Last month I introduced you to Leanne Davis. Our busy working mother commutes an hour each way, as does her husband, and lives away from family, which means not getting much help with around the house. (Refresh yourself on Leanne by visiting last month’s post).
This month, Leanne has been busy: and not just with work.
At the beginning of January Leanne’s son fell and tripped face first into a toy at his school. He had to be taken to the hospital for stitches. Leanne writes:
As I sat in the emergency room with my son, the physician’s
assistant (PA) told me that he was going to kick and scream during the whole
process and could I handle it. Without hesitation, I said yes.
I tried to prepare my three-year-old the best way I knew
how…described to him over and over again how this was going to play out,
telling him that it was going to hurt a little as they numbed his boo-boo. (My
mom reminded me later about how she used to described pain levels to us when we
were young and I have since used it.) I even pulled out a mirror that was in my
purse to show him the boo-boo and the temporary bandage with numbing medicine
on it that the nurse applied.
The stitches went in through a lot of struggling, and Leanne remained strong for her son, as we have to do when our children are faced with something difficult. But she writes:
I did not baby Ian and have let him do what little boys do…run,
play with cars and trains and run into stuff. I have to turn away and not look
at what Ian is doing for fear that we’ll have to go to the emergency room
again. I’m sure the day will come, but I hope it isn’t too soon because I
almost cried in the doctor’s office this morning because I wasn’t sure if I
prepared him enough. The stress of the whole experience, from beginning to end,
has caught up with me. I need to get it out of my system and cry it out, but I
can’t relax enough to do so.
It is often difficult to watch our children get hurt, not only because we know the pain they feel but we then begin to worry it might happen again – that, or something worse. (I still recall my daughter launching herself from the top of a flight of stairs. I’m not sure how i got to her in time, but I did, and I caught her before she could bust or break something. Now, however, I’m still scared around stairs, and she is nearly six!)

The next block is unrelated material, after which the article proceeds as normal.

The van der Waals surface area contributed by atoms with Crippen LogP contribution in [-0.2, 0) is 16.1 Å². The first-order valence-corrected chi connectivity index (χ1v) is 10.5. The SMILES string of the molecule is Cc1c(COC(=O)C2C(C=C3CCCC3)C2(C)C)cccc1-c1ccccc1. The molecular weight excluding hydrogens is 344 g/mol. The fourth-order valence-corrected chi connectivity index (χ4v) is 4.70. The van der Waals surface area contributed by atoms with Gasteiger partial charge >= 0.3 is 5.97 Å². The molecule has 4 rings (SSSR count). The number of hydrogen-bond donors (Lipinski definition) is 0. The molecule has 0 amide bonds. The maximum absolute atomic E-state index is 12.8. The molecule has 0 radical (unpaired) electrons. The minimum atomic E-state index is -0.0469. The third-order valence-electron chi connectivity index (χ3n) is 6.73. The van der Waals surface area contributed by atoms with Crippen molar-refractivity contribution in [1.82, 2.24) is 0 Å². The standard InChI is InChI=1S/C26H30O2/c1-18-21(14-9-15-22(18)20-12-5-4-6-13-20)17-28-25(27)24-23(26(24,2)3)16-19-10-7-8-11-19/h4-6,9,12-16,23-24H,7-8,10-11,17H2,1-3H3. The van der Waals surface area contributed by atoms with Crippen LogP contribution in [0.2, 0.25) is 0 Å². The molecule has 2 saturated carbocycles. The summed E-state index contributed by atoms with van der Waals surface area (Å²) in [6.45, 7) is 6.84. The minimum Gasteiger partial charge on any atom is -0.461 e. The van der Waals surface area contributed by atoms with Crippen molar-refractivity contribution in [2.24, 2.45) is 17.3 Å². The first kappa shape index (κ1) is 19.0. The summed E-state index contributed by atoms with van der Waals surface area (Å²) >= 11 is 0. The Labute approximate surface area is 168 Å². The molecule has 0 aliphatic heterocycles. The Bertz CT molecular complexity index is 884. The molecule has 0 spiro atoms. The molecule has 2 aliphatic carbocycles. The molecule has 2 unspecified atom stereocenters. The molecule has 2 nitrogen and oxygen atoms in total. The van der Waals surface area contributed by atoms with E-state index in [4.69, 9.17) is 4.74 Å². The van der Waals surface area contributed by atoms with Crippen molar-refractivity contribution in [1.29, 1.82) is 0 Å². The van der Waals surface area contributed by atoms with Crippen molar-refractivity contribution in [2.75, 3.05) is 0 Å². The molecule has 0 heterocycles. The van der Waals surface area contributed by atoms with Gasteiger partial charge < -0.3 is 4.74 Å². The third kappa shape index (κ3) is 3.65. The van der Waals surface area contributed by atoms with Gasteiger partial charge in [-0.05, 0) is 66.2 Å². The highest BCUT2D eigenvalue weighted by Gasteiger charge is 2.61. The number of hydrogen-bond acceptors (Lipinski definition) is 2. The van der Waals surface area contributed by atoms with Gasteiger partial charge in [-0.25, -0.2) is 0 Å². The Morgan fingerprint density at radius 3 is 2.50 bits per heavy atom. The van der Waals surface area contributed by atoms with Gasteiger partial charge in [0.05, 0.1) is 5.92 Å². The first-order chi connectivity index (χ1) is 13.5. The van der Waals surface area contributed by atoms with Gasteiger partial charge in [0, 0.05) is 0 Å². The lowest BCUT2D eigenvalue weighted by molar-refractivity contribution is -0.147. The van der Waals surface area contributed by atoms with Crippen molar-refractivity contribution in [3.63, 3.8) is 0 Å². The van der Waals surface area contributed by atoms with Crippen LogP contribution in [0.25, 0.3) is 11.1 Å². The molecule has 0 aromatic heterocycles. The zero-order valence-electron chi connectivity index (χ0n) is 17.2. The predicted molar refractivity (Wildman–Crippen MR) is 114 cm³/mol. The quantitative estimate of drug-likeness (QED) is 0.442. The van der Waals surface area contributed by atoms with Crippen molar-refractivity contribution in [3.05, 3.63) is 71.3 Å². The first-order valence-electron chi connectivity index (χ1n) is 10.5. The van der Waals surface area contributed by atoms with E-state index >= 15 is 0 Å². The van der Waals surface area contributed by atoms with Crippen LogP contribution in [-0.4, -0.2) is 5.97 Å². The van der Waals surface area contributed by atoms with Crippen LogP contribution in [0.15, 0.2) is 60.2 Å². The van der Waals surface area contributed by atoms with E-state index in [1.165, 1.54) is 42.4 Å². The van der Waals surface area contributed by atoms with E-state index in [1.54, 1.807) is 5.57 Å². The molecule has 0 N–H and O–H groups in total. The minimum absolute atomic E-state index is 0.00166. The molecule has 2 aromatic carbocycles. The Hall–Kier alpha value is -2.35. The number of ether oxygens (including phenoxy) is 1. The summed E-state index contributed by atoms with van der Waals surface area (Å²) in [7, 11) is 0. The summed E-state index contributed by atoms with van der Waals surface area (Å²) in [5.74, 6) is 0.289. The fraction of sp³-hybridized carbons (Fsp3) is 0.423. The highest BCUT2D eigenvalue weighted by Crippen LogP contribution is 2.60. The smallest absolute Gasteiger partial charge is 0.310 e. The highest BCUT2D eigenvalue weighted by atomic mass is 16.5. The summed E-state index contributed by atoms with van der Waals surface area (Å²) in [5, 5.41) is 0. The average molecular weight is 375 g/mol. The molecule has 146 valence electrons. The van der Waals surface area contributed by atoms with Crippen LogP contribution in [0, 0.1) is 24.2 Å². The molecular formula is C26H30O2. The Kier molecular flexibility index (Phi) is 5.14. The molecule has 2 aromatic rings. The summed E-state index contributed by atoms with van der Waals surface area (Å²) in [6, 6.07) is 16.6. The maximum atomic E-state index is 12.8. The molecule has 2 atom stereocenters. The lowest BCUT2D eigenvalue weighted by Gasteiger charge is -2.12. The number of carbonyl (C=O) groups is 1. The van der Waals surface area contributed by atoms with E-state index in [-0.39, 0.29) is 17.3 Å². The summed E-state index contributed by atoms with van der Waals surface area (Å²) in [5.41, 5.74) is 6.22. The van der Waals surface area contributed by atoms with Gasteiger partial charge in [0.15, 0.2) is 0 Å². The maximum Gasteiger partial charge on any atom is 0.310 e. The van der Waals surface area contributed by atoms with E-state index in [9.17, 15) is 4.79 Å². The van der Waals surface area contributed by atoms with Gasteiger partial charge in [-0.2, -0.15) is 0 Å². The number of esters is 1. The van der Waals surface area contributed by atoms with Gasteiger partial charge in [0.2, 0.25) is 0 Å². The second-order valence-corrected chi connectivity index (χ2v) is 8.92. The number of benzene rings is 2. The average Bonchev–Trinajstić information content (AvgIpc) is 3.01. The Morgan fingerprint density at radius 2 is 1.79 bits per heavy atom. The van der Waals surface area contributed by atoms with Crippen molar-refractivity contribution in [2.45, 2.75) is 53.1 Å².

In addition to the trip to the ER, Leanne is struggling with her son’s inability to sleep through the night. He’s four months old and still wakes several times. Some nights she lets him cry, but others she wants him back to sleep so she can rest. (How familiar does this sound?!)
In addition, Leanne has had to take her children to the doctor’s office recently and she writes:
Started off the week by taking two hours of sick leave to
take my four-month-old for his four month doctor visit. I am happy to do so,
but it’s hard to take care of doctor visits for yourself and your children when
you only have two weeks of sick leave for the year. I took another two hours of
sick leave last week when I took my oldest, Ian, to the doctor.
I am fortunate that my husband takes an active part in our
children’s lives and that includes taking the kids to the doctor. He drove
separately to the doc and then took Ian to school and Heath to our house while
I went on to work.
With an hour long commute one way for work, Leanne has to schedule things very strategically in order to take the least amount of time off as is necessary.
Leanne is struggling with time management the way many of us do. How do you fit in everything you have to get done in a day? Since she works out of the home and an hour away from the job, she has additional difficulties. Everything must be running fairly organized in order to get it all done in a specific amount of time.
Keep up with Leanne by checking back next month to see how her February went. In the meantime, I will be posting some tips from our experts on time management that can help all of us as we deal with time management issues.